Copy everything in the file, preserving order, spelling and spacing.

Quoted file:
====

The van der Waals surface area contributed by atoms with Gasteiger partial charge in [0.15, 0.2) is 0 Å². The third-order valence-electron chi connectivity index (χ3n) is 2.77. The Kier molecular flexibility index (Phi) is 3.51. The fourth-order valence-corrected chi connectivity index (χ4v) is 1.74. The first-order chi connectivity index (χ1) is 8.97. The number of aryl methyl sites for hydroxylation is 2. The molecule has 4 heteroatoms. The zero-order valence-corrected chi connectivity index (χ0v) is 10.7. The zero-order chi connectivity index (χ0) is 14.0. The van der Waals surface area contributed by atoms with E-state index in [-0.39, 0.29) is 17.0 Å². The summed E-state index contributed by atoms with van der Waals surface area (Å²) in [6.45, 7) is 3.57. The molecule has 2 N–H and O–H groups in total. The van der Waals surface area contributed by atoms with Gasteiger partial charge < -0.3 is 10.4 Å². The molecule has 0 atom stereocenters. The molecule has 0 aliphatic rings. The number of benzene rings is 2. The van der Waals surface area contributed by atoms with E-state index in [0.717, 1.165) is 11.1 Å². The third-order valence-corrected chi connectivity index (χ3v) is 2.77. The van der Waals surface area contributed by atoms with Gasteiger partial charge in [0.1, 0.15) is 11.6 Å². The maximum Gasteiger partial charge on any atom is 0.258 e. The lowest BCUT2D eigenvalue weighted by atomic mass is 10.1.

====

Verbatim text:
The van der Waals surface area contributed by atoms with Gasteiger partial charge in [0.15, 0.2) is 0 Å². The third-order valence-electron chi connectivity index (χ3n) is 2.77. The Kier molecular flexibility index (Phi) is 3.51. The fourth-order valence-corrected chi connectivity index (χ4v) is 1.74. The first-order chi connectivity index (χ1) is 8.97. The number of aryl methyl sites for hydroxylation is 2. The molecule has 4 heteroatoms. The zero-order valence-corrected chi connectivity index (χ0v) is 10.7. The zero-order chi connectivity index (χ0) is 14.0. The van der Waals surface area contributed by atoms with E-state index in [-0.39, 0.29) is 17.0 Å². The summed E-state index contributed by atoms with van der Waals surface area (Å²) in [6.45, 7) is 3.57. The molecule has 2 N–H and O–H groups in total. The van der Waals surface area contributed by atoms with Gasteiger partial charge < -0.3 is 10.4 Å². The molecule has 0 atom stereocenters. The molecule has 0 aliphatic rings. The number of benzene rings is 2. The van der Waals surface area contributed by atoms with E-state index in [0.717, 1.165) is 11.1 Å². The third-order valence-corrected chi connectivity index (χ3v) is 2.77. The van der Waals surface area contributed by atoms with Gasteiger partial charge in [0.1, 0.15) is 11.6 Å². The maximum Gasteiger partial charge on any atom is 0.258 e. The lowest BCUT2D eigenvalue weighted by atomic mass is 10.1.